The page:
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Sir John Duncan Bligh KCB, DL (11 October 1798 – 8 May 1872),[1] styled The Honourable from birth, was a British diplomat.



Born in London, he was the second son of John Bligh, 4th Earl of Darnley and his wife Elizabeth, the third daughter of William Brownlow.[2] His mother was the aunt of Charles Brownlow, 1st Baron Lurgan and his older brother was Edward Bligh, 5th Earl of Darnley.[3] Bligh was educated at Eton College and went then to Christ Church College, Oxford, where he graduated with a Bachelor of Arts in 1821.[3] He was later elected a fellow of All Souls College, Oxford.[3] In 1822, he played for the Marylebone Cricket Club.[4]


Bligh entered the diplomatic service and was sent as attaché to the embassy in Vienna in 1820.[2] Three years later he was transferred to Paris and in 1826 a special mission led him to Russia, where he attended the coronation of Emperor Nicholas I.[2] Afterwards he returned to France and became secretary of legation in Florence in 1829.[5] In the following year Bligh was attached to The Hague as secretary of embassy.[6] He served as envoy ad interim from July 1832[7] and came to St Petersburg in September,[8] acting as ambassador.[9]

Bligh was promoted to Envoy Extraordinary and Minister Plenipotentiary to the King of Sweden and Norway in 1835[10] and when King William IV of the United Kingdom died and thereby Hanover's personal union with Great Britain ended, he was admitted as new Envoy Extraordinary and Minister Plenipotentiary to the King of Hanover in 1838.[11] After nine years, he took over also the British diplomatic representation in the Grand Duchy of Oldenburg and the Duchy of Brunswick.[12] Bligh retired in 1856 and on this occasion was awarded a Knight Commander of the Order of the Bath.[13]

In 1831, Bligh was appointed a captain in the Royal East Kent Yeomanry[14] and in 1857, he was nominated a Deputy Lieutenant of the county of Kent.[15]


On 19 December 1835, he married Elizabeth Mary, the only daughter of Thomas Gisborne at the parish church of Allestree.[16] Their only child, a daughter was named after her mother and became later wife of Walter Pelham, 4th Earl of Chichester.[17] Elizabeth died already two years later and Bligh remained a widower until 1865,[17] when he remarried his cousin Anne Julia, fourth daughter of Francis Brownlow at Ardbraccan Rectory on 28 November.[18] Bligh died at Sandgate, Kent in 1872 and was survived by his second wife for ten years.[1]


  1. ^ a b Ruvigny et Raineval, Melville Henry Massue (1994). The Plantagenet Roll of the Blood Royal. Genealogical Publishing Co.. pp. 387. ISBN 0806314362.  
  2. ^ a b c Dod, Robert P. (1860). The Peerage, Baronetage and Knightage of Great Britain and Ireland. London: Whitaker and Co.. pp. 122.  
  3. ^ a b c Walford, Edward (1860). The County Families of the United Kingdom. London: Robert Hardwicke. pp. 59.  
  4. ^ "ESPN, cricinfo - John Bligh". Retrieved 20 December 2009.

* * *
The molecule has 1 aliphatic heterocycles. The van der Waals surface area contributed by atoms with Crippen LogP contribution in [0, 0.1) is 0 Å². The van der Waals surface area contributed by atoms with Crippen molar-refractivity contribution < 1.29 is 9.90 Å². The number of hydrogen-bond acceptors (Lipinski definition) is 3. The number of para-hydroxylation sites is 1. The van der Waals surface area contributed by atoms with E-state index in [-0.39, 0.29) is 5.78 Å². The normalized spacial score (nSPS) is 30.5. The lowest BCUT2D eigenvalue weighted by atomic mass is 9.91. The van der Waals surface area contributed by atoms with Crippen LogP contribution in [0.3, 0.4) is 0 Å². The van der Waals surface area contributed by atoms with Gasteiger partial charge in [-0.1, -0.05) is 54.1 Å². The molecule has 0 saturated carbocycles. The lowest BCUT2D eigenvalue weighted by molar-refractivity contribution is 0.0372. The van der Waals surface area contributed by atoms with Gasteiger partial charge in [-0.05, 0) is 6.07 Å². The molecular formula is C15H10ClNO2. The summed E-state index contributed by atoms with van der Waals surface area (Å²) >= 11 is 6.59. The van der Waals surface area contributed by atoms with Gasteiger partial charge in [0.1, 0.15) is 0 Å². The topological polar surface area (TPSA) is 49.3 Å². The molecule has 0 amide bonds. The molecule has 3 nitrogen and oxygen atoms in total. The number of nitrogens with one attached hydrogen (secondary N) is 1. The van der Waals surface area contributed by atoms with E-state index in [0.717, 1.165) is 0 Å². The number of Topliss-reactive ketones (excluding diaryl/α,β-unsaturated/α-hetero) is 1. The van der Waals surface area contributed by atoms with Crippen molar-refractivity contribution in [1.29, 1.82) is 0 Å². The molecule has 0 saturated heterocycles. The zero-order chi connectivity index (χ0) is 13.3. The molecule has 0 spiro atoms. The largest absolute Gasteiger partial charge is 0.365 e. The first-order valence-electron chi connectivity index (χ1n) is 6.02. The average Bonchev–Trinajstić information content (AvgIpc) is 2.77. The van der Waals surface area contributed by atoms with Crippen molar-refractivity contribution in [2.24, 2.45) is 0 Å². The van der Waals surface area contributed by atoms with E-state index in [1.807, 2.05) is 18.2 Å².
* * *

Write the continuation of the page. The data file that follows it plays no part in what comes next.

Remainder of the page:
5. ^ London Gazette: no. 18598, p. 1438, 31 July 1829. Retrieved on 20 December 2009.
  6. ^ London Gazette: no. 18746, p. 2398, 16 November 1830. Retrieved on 20 December 2009.
  7. ^ Bindoff, p. 182
  8. ^ London Gazette: no. 18974, p. 2032, 7 September 1832. Retrieved on 20 December 2009.
  9. ^ Bindoff, p. 116
  10. ^ London Gazette: no. 19320, p. 1997, 30 October 1835. Retrieved on 20 December 2009.
  11. ^ London Gazette: no. 19608, p. 912, 17 April 1838. Retrieved on 20 December 2009.
  12. ^ Bindoff, pp. 33, 82
  13. ^ London Gazette: no. 21927, p. 3223, 30 September 1856. Retrieved on 20 December 2009.
  14. ^ London Gazette: no. 18785, p. 518, 18 March 1831. Retrieved on 20 December 2009.
  15. ^ London Gazette: no. 22056, p. 3599, 30 October 1857. Retrieved on 20 December 2009.
  16. ^ "Marriages". The Sydney Gazette and New South Wales Advertiser: pp. 3. 21 May 1836. Retrieved 20 December 2009.  
  17. ^ a b "ThePeerage - Hon. Sir John Duncan Bligh". Retrieved 20 December 2009.  
  18. ^ Sylvanus, Urban (1866). The Gentleman's Magazine. part I. London: Bradbury, Evans and Co.. pp. 118.  


  • Bindoff, Stanley Thomas (1934). Elizabeth Frances Malcolm-Smith and Sir Charles Kingsley Webster. ed. British diplomatic representatives, 1789–1852. Edinburgh: Royal Historical Society.  
Diplomatic posts
Preceded by
Thomas Cartwight
Envoy Extraordinary and Minister Plenipotentiary
to the King of the Netherlands

ad interim
Jul – Sep 1832
Succeeded by
Hon. George Jerningham
Preceded by
Sir Stratford Canning
Ambassador Extraordinary and Plenipotentiary
to the Emperor of Russia

ad interim
1832 – 1835
Succeeded by
The Earl of Durham
Preceded by
Sir Edward Cromwell Disbrowe
Envoy Extraordinary and Minister Plenipotentiary
to the King of Sweden and Norway

1835 – 1838
Succeeded by
Sir Thomas Cartwight
Title last held by
The Earl of Clarendon
Envoy Extraordinary and Minister Plenipotentiary
to the King of Hanover

1838 – 1856
Succeeded by
Sir John Fiennes Crampton
Title last held by
Thomas Grenville
Minister Plenipotentiary
to the Duke of Brunswick

1847 – 1856
Succeeded by
New office Minister Plenipotentiary
to the Grand Duke of Oldenburg

1847 – 1856
Succeeded by


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